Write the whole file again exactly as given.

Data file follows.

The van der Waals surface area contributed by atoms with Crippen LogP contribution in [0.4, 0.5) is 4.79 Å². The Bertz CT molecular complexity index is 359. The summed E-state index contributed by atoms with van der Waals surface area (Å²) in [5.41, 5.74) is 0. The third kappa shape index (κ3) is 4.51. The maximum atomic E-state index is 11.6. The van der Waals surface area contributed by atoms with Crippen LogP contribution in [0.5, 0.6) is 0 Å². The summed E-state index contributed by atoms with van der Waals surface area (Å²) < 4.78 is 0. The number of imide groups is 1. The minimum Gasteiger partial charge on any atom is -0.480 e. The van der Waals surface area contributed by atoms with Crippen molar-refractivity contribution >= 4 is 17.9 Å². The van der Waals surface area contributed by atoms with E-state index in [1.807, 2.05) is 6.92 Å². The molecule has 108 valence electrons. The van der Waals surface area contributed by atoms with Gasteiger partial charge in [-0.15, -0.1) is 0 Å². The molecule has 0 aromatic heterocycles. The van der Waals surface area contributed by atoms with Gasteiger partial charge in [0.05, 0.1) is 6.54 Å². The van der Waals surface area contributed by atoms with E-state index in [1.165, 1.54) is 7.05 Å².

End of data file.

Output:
The van der Waals surface area contributed by atoms with Crippen LogP contribution in [0.4, 0.5) is 4.79 Å². The Bertz CT molecular complexity index is 359. The summed E-state index contributed by atoms with van der Waals surface area (Å²) in [5.41, 5.74) is 0. The third kappa shape index (κ3) is 4.51. The maximum atomic E-state index is 11.6. The van der Waals surface area contributed by atoms with Crippen LogP contribution in [0.5, 0.6) is 0 Å². The summed E-state index contributed by atoms with van der Waals surface area (Å²) < 4.78 is 0. The number of imide groups is 1. The minimum Gasteiger partial charge on any atom is -0.480 e. The van der Waals surface area contributed by atoms with Crippen molar-refractivity contribution >= 4 is 17.9 Å². The van der Waals surface area contributed by atoms with E-state index in [1.807, 2.05) is 6.92 Å². The molecule has 108 valence electrons. The van der Waals surface area contributed by atoms with Gasteiger partial charge in [-0.15, -0.1) is 0 Å². The molecule has 0 aromatic heterocycles. The van der Waals surface area contributed by atoms with Gasteiger partial charge in [0.05, 0.1) is 6.54 Å². The van der Waals surface area contributed by atoms with E-state index in [1.165, 1.54) is 7.05 Å².